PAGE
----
Pregnancy and the postpartum period represent transformative and dynamic stages, marked by myriad expectations across domains including perinatal mental health, birth experience, postpartum fitness, early childhood development, etc. This time can be laden with uncertainty, and women find themselves in the crossfire of a web of external and internal assumptions, recommendations, and prescriptions with increasingly high stakes: arrested in an internet onslaught of disorienting soundbites and deconstructed fragments. The viewer of Bioloop is left to make sense of a nonlinear barrage of juxtaposing images, sounds, and messages in the absence of a didactic, point-of-view thesis, but with extraordinary visual, sonic, and semantic resonances and parallels across timescales, industries, thematic domains, and spheres of life.
The film begins: “the life history of a star is marked by the opposition of two kinds of pressure: the energy in the core of the star pushing the surface outward [and] the crushing force of gravity, pulling the star's surface inward.”
Women are under increasing pressure to surveille the state of their bodies and minds for the sake of the next generation: mitigate harms, optimize potential. The nascent field of epigenetics has shed new light on the mechanisms by which maternal environment influences child development and recent neuroscience findings indicate that experiences during neurobiologically critical periods irreversibly influence the brain. Children’s trajectories of wellbeing viewed through the epigenetic lens are characterized by affronts and protective factors: “When these are balanced, a star becomes stable and shines steadily.”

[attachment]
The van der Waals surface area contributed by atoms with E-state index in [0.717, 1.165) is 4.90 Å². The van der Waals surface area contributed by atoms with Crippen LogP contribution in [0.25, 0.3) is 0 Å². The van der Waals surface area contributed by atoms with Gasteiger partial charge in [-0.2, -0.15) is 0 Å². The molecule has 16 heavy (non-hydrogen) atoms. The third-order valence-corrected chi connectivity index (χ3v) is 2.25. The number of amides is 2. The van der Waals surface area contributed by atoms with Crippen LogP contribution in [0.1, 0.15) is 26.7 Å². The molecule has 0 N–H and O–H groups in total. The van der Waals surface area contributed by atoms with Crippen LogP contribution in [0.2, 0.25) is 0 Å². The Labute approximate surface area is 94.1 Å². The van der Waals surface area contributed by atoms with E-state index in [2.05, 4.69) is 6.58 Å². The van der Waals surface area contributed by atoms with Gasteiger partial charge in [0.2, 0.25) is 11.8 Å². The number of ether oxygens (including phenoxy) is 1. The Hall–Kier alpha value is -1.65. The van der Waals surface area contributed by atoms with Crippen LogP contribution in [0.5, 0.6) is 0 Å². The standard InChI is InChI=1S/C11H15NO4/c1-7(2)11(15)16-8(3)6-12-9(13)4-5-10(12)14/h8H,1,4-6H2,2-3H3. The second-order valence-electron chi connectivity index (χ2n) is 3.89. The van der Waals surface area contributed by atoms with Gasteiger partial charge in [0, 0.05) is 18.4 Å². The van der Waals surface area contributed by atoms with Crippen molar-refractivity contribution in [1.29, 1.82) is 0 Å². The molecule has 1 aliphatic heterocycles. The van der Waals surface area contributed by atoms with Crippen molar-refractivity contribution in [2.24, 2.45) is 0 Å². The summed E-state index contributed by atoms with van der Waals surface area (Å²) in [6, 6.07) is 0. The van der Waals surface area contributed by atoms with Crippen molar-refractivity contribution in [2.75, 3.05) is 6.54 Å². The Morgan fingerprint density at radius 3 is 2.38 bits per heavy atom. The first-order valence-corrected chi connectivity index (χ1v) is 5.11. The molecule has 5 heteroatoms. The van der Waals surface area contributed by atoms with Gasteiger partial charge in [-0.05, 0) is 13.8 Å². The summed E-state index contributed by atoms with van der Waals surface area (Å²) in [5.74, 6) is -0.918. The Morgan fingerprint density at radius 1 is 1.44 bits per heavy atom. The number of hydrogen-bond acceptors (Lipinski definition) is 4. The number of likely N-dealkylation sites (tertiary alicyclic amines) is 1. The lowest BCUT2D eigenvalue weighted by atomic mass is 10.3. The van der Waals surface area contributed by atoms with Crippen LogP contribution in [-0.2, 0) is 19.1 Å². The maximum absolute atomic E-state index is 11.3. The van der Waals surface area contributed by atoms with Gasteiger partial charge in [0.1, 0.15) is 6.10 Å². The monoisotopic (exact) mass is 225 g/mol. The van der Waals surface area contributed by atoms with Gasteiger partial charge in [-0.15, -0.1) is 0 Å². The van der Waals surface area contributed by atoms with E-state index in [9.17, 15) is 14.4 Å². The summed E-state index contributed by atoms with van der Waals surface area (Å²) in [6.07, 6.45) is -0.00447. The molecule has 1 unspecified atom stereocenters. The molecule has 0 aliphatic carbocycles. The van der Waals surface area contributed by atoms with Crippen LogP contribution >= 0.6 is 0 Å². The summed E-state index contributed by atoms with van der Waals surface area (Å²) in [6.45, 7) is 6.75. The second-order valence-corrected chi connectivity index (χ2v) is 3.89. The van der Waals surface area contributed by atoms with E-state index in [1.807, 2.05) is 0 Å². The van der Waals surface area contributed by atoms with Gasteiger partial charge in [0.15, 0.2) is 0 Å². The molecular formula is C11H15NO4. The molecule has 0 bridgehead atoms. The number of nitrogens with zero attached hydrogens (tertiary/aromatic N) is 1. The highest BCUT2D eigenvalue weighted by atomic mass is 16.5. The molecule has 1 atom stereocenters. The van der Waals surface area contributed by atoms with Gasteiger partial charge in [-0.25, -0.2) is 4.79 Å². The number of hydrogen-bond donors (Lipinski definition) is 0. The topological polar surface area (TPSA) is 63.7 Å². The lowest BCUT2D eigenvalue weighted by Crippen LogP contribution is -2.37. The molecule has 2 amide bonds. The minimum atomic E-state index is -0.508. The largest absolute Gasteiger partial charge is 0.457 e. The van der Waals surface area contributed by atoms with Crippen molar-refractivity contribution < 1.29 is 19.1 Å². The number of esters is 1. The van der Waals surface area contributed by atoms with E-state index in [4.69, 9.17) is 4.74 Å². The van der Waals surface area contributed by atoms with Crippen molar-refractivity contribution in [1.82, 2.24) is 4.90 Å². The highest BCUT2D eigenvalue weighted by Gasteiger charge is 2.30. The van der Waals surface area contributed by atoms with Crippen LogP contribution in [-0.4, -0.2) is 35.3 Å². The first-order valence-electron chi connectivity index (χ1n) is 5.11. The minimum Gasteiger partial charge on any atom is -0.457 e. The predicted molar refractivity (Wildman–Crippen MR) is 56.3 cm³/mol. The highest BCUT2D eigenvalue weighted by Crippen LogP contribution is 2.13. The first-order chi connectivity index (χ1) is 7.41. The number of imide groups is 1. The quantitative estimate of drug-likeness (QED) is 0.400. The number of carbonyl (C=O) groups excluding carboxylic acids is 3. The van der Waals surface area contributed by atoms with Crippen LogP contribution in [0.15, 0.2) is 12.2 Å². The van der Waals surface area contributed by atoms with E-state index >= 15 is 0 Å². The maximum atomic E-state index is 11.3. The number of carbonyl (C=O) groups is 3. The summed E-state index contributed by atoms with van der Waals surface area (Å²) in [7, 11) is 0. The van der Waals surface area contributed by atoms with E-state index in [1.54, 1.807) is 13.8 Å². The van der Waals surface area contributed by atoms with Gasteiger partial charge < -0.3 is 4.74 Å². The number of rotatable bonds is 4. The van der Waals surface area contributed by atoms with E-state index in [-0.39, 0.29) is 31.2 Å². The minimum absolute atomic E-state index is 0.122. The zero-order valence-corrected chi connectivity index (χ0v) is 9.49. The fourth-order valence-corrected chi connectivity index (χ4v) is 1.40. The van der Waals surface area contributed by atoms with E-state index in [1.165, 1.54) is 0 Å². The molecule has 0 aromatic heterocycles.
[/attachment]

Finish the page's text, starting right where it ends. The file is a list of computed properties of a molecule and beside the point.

In Bioloop, mimetic juxtapositions of divergent images and sounds afford unexpected harmonies and dramatic dissonance. Macro footage of internal human anatomy and astral imagery are at points indistinguishable; sound and image fragments are placed in unexpected poetic dialogues. At one point, collagen, a milky substance, is isolated in solution in a lab and subsequently two pints of milk — the daily recommended prenatal diet in a 1958 PSA — plummets from a pitcher into a stout glass. A man in a suit addresses an audience: “you can lose ugly fat fast with the wonder ten-day diet.”
Online today, within a few clicks, one can interact with drastically different kinds of messaging and imagery that can shape expectations of personal experience and can impact mental wellbeing, experience, choices, and self-understanding. Bioloop employs archival footage and still imagery to evoke these contemporary dynamics through a historical lens, inciting reflection on the present by way of an implicit link to the past.
Bioloop is rooted in extensive interdisciplinary research and is a recasting of personal observation and qualitative data for the medium of film. It draws out and emphasizes embodied details of mothers’ accounts in addition to my own experiences and impressions. The title draws from the psychic phenomenon of a bioloop: the somatic amplification of a sensation by way of increased bodily fixation, emotional arousal and self-identification. Societal portrayals of women and scientific constructions of health or risk prompt constant self-surveillance and assessment of “(ab)normality” vis à vis dominant images and narratives: this preoccupation can catalyze looping trajectories of augmented, chronic distress.